Monday, March 9, 2015

The battle decided

'Never was so much owed by so many to so few.' The famous quotation from Churchill's tribute to the victors of the Bottle of Britain is given visual form in this photomontage, c. 1940.

The campaign The Luftwaffe's campaign began on 10July with a series of probing raids against shipping, coastal convoys and ports. In addition, the Luftwaffe attacked the RAF's RDF stations, but was largely unsuccessful in its effort to eliminate this important element in British air defences.

The Luftwaffe then switched to attacks upon the RAF direct, 11 Group in particular. Air raids were now conducted against RAF aerodromes and stations in an effort to break Fighter Command, and thus gain air superiority over southern England. The Luftwaffe's tactics included mixed high- and low-level attacks to confuse and surprise RDF and observer stations, trying to catch aerodrome defences unprepared. Eagle Day (or Adlertag) on 13 August saw the beginning of this determined effort by the Luftwaffe and, by early September, Fighter Command was on the brink of defeat with heavy losses and acutely stretched infrastructural support. Plans to withdraw Fighter Command 's assets north to await the invasion were discussed, but Dowding and Park decided to continue contesting air superiority over the south.

In reality the Luftwaffe was enduring a chastening experience too, with heavy losses of aircraft, pilots and aircrew. The Ju 87 Stuka had already been withdrawn due to grievous casualties and quest ions were being raised about tactics. Goring was well aware his force was far weaker than Hitler had been led to believe, and conscious that continued losses would quickly break the Luftwaffe as a major fighting force.

The battle decided
The campaign was soon to swing Britain's way, however. The Germans had begun conducting night-time bombing raids on RAF stations, but one such attack hit a civilian area, causing the British to retaliate by bombing Berlin. As Luftwaffe losses remained heavy and the direct attack on the RAF did not seem to be working, Hitler threw his weight behind a change of tack: direct attacks upon the British civilian population in order to break their morale and draw the RAF fighters into direct aerial confrontation. In fact, the Luftwaffe had been very close to success and the change in tactics actually allowed Fighter Command to recover. Moreover, London was at the edge of the Bf 109'soperational range, often causing German bombers to fly unescorted for part of their missions, increasing casualties still further. By mid -September there was now no chance of the Luftwaffe seizing air superiority to allow for Operation See/owe before the winter, so the battle was effectively over. The 'blitz' of British towns and cities continued throughout the winter of 1940-41, but the Germans were forced to switch to night-time attacks to reduce bomber losses, and overall effectiveness was limited. Hitler's attention had in any case by then turned towards the invasion of the Soviet Union planned for.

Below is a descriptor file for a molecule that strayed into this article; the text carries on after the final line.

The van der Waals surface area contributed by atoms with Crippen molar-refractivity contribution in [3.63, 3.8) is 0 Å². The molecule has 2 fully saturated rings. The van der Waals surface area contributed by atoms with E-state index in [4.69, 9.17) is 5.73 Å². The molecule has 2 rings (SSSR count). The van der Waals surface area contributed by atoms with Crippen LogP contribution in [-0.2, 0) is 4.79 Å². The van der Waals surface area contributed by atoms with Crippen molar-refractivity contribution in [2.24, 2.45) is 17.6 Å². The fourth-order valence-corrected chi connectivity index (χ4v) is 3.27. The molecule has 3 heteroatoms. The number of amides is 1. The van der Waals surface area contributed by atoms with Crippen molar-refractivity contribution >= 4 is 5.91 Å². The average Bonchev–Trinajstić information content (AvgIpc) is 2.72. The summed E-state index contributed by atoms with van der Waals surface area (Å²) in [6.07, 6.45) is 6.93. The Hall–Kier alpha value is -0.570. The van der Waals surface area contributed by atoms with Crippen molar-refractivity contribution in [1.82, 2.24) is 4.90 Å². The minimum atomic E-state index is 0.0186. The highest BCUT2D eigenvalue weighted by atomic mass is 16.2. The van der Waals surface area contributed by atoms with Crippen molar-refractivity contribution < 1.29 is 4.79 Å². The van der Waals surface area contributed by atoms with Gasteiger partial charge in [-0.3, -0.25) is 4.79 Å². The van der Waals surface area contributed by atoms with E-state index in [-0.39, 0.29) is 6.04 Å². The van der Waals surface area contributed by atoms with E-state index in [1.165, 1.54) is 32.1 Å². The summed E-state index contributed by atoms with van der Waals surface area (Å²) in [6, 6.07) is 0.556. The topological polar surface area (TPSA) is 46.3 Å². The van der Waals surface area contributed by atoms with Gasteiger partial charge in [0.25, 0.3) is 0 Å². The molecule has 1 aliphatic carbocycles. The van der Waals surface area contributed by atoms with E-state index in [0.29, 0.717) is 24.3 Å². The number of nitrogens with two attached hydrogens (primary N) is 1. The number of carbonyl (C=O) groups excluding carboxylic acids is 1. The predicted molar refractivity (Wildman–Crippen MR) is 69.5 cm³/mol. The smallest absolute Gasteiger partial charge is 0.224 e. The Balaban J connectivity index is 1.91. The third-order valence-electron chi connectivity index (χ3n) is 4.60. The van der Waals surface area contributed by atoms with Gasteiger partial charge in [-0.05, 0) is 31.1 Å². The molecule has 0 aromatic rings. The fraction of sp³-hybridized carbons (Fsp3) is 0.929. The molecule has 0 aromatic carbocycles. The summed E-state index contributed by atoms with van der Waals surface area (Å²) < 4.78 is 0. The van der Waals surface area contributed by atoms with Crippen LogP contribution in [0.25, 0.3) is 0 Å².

The battle in retrospect
The degree to which the result of the battle was a product of German failure or British success is a debate that will continue, but it is clear that no one factor decided the outcome. Continually shifting German priorities was a major hindrance, but this was also governed by heavy and near unsustainable loss rates, with the Luftwaffe ill equipped for a sustained air superiority campaign. For the British, the switch to urban bombing in September came as a great relief as their force was close to collapse, but their defence had been stout and resilient and the toll they had exacted from the Luftwaffe was a crucial factor in prompting the Germans to change tactics.

Finally, although Germany's surrender in World War II was brought about by many later campaigns, Britain's determination to continue the war after the fall of France. underpinned by their success in the skies over England in the Battle of Britain ,was to lay the foundations for the combined bomber offensive, success in the Mediterranean, the liberation of western Europe and Germany's total defeat in 1945.

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